ATLANTIC MUT. INS. CO. v. COMMISSIONER
ATLANTIC MUTUAL INSURANCE CO. v. COMMISSIONER OF INTERNAL REVENUE
certiorari to the united states court of appeals for the third circuit
Before enactment of the Tax Reform Act of 1986, the Internal Revenue Code gave property and casualty (PC) insurers a full deduction for loss reserves: estimated amounts of losses reported but not yet paid, losses incurred but not yet reported, and administrative costs of resolving claims. In each taxable year, not only losses paid, but the full amount of the loss reserves, reduced by the amount of the loss reserves claimed for the prior taxable year, were treated as a business expense. Section 1023 of the 1986 Act required PC insurers, beginning with the 1987 taxable year, to discount unpaid losses to present value when claiming them as a deduction. Requiring insurers to subtract undiscounted year-end 1986 reserves from discounted year-end 1987 reserves in computing 1987 losses would produce artificially low deductions, so the Act included a transitional rule requiring insurers to discount 1986 reserves as well. This rule changed the method of accounting for computing taxable income. To avoid requiring PC insurers to recognize as income the difference between undiscounted and discounted year-end 1986 loss reserves, the Act afforded them a fresh start, to-wit, an exclusion from taxable income of the difference between undiscounted and discounted year-end 1986 loss reserves. §1023(e)(3)(A). It foreclosed the possibility that they would inflate reserves to manipulate the fresh start by excepting reserve strengthening from the exclusion. §1023(e)(3)(B). Treasury Regulation §1.8463(c)(3)(ii) defines reserve strengthening to include any net additions to reserves. Respondent Commissioner determined that petitioner, Atlantic Mutual Insurance Co., and its subsidiary, a PC insurer, made net additions to loss reserves in 1986, reducing the fresh start entitlement and resulting in a tax deficiency. The Tax Court disagreed, holding that reserve strengthening refers to only those increases that result from changes in computation methods or assumptions. In reversing, the Third Circuit concluded that the Treasury regulations definition of reserve strengthening is based on a permissible statutory construction.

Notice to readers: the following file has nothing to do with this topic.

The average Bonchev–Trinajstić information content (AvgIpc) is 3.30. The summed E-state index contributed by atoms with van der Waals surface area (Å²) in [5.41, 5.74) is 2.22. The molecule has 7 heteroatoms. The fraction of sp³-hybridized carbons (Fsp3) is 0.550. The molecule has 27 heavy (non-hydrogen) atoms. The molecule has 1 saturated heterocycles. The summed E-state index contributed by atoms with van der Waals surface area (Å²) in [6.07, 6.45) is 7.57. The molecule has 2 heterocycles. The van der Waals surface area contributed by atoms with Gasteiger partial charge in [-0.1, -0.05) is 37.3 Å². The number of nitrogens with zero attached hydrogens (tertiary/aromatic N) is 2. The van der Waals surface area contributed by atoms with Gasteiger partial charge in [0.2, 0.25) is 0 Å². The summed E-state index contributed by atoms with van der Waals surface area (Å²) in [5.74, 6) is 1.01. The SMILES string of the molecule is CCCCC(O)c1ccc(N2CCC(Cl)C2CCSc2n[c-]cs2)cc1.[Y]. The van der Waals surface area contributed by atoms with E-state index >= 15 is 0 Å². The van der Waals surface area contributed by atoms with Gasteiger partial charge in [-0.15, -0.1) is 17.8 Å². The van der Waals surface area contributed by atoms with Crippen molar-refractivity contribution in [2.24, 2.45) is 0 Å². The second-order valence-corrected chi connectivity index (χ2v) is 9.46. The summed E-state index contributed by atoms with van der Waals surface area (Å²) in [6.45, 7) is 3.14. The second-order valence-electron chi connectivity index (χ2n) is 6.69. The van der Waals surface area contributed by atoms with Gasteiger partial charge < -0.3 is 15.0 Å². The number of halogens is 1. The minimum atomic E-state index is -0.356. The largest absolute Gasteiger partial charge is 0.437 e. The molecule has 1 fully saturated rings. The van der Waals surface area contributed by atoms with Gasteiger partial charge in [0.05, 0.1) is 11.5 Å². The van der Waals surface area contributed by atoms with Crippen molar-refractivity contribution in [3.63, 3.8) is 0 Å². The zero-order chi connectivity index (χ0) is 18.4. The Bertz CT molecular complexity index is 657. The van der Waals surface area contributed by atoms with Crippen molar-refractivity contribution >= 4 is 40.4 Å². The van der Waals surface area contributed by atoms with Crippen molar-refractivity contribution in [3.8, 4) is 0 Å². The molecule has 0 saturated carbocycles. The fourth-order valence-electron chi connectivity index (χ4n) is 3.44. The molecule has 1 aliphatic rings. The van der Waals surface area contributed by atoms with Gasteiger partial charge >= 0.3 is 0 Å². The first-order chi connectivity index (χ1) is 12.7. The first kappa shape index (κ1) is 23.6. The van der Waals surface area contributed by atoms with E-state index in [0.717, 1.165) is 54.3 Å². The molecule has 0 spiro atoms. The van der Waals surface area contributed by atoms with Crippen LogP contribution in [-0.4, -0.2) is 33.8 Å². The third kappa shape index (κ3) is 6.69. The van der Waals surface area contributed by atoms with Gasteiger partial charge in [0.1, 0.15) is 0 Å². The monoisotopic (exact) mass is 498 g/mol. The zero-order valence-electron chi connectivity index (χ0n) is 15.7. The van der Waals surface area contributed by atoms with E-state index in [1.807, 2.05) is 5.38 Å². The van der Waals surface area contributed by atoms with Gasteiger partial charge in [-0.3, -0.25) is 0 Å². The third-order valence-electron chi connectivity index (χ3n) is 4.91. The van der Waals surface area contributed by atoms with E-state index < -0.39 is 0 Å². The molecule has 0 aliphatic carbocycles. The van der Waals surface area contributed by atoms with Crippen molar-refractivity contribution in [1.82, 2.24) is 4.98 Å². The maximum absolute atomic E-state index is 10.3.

Held: The Treasury regulation represents a reasonable interpretation of the term reserve strengthening. Neither prior legislation nor industry use establishes the plain meaning Atlantic ascribes to that term: reserve increases attributable to changes in methods or assumptions. Since the term is ambiguous, the question is not whether the Treasury regulation represents the best interpretation of the statute, but whether it represents a reasonable one. See Cottage Savings Assn. v. Commissioner, 499 U. S. 554, 560561. As a purely linguistic matter, the phrase is broad enough to embrace all increases in the reserves amount, for whatever reason and from whatever source. The provision at issue is a limitation upon an extraordinary deduction accorded to PC insurers. There was no need for the deduction to be microscopically fair, and the interpretation adopted in the Treasury regulation seems to be a reasonable accommodation of the competing interests of fairness, administrability, and avoidance of abuse. Given the hundreds (or more likely thousands) of claims involved, claims resolved for less than estimated reserves will tend to offset claims that settle for more than estimated reserves. Any discrepancy would not approach the unrealistic proportions claimed by Atlantic. Pp. 59.
111 F. 3d 1056, affirmed.
Scalia, J., delivered the opinion for a unanimous Court.
ATLANTIC MUTUAL INSURANCE COMPANY, PETITIONER
COMMISSIONER OF IN-
on writ of certiorari to the united states court of appeals for the third circuit
Justice Scalia delivered the opinion of the Court.
Property and casualty insurance companies maintain accounting reserves for unpaid losses. Under the Tax Reform Act of 1986, increases in loss reserves that constitute reserve strengthening do not qualify for a certain one-time tax benefit. We must decide whether the term reserve strengthening reasonably encompasses any increase in reserves, or only increases that result from changes in the methods or assumptions used to compute them.